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Report: Nearly 1 in 4 Kan. kids live in poverty

TOPEKA, Kansas - A new report by a children's advocacy group shows that nearly one in four Kansas children are living below the poverty line as the effects of the Great Recession linger.

The data released Tuesday by Kansas Action for Children finds the state's childhood poverty rate at 23.15 percent, up more than 5 percent from 2008.

Shannon Cotsoradis, president and CEO of the group, says many parents are finding it difficult to land work and continue to be dependent on public assistance to provide food, shelter and pay other bills.

She says eligibility requirements for public assistance programs have meant fewer Kansas residents qualify for benefits and put more children at risk of not being healthy or safe.

Things are much worse closer to Wichita.
"When you look at the Wichita Public Schools and the rate of children who are eligible for free or reduced cost lunches is more than 50 percent, it's more like above 75 percent," said Teresa Rupp, Executive Director Child Start.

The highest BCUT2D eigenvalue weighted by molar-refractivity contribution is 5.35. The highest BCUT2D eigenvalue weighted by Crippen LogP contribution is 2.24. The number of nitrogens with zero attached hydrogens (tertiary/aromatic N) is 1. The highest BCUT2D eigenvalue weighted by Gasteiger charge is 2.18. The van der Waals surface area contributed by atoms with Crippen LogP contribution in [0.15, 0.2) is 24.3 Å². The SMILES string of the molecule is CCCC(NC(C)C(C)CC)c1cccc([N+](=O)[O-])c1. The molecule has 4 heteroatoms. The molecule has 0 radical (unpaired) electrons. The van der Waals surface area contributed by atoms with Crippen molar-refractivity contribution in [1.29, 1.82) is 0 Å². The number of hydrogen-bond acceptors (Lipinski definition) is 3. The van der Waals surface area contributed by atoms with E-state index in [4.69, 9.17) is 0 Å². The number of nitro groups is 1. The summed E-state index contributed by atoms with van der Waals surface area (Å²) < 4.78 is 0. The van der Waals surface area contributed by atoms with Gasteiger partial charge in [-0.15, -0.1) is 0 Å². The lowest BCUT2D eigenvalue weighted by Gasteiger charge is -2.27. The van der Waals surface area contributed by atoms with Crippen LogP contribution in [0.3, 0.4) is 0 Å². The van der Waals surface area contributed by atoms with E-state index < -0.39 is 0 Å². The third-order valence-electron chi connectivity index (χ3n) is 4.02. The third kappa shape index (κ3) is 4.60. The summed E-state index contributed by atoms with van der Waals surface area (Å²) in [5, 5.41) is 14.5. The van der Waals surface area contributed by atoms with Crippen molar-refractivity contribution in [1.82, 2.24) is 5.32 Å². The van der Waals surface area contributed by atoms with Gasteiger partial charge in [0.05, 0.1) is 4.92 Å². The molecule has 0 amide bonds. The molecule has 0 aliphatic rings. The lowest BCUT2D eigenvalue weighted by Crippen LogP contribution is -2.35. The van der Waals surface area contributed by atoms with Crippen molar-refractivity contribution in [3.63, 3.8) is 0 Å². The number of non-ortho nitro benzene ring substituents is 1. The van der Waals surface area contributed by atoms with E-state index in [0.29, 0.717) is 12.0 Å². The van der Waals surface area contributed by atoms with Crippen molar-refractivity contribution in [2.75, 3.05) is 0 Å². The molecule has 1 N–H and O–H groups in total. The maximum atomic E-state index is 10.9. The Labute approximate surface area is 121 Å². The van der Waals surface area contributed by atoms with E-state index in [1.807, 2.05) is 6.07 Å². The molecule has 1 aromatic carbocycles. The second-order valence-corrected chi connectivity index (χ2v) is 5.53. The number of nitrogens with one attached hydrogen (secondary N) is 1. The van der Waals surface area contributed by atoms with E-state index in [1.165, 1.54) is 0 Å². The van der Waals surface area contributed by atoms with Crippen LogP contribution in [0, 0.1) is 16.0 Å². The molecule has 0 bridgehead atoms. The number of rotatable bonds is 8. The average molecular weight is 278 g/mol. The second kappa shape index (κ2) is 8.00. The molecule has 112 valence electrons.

"With the economy as it has been for the past several years, more families who may only have one income or no income at all, so there are more families that qualify for free or reduced price lunch," said Susan Arensman, Wichita Public Schools.
Officials say the problem with poverty at a young age is the detrimental domino effect.
"The things that you live with before you get to school are things that continue to have an impact on your success when you get to school," said Rupp.
"Our future doctors, our future lawyers, our future aircraft workers, obviously you want them to have the skills that they need to be successful," said Arensman.
Rupp says that that if things want to get better, they'll need to start with a two-fold effort from the government.
One to help students in elementary schools read and two to stop the problem in its tracks.
"If we don't we are fighting a losing battle in third and fourth grade, we need to start winning before they get to kindergarten."
Officials with Wichita Public Schools say they hope to help fight the educational divide through programs encouraging early reading programs.
For now, it's a waiting game to see what policies will be put in place to help the children that are in need.


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